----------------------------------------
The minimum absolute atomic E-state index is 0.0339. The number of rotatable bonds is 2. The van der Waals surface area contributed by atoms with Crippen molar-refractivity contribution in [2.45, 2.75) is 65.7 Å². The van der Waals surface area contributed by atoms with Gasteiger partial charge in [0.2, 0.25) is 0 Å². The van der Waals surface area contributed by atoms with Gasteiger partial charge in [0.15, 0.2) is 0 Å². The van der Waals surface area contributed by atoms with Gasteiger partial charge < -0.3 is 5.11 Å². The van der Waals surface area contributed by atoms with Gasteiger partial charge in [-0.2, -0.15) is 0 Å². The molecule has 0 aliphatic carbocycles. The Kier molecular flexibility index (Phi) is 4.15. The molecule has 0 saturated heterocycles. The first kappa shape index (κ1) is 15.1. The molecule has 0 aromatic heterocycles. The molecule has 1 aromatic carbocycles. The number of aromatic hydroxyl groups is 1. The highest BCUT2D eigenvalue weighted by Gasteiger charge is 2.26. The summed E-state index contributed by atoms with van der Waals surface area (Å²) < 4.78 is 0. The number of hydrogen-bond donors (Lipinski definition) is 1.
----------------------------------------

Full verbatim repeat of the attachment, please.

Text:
The minimum absolute atomic E-state index is 0.0339. The number of rotatable bonds is 2. The van der Waals surface area contributed by atoms with Crippen molar-refractivity contribution in [2.45, 2.75) is 65.7 Å². The van der Waals surface area contributed by atoms with Gasteiger partial charge in [0.2, 0.25) is 0 Å². The van der Waals surface area contributed by atoms with Gasteiger partial charge in [0.15, 0.2) is 0 Å². The van der Waals surface area contributed by atoms with Gasteiger partial charge < -0.3 is 5.11 Å². The van der Waals surface area contributed by atoms with Gasteiger partial charge in [-0.2, -0.15) is 0 Å². The molecule has 0 aliphatic carbocycles. The Kier molecular flexibility index (Phi) is 4.15. The molecule has 0 saturated heterocycles. The first kappa shape index (κ1) is 15.1. The molecule has 0 aromatic heterocycles. The molecule has 1 aromatic carbocycles. The number of aromatic hydroxyl groups is 1. The highest BCUT2D eigenvalue weighted by Gasteiger charge is 2.26. The summed E-state index contributed by atoms with van der Waals surface area (Å²) < 4.78 is 0. The number of hydrogen-bond donors (Lipinski definition) is 1.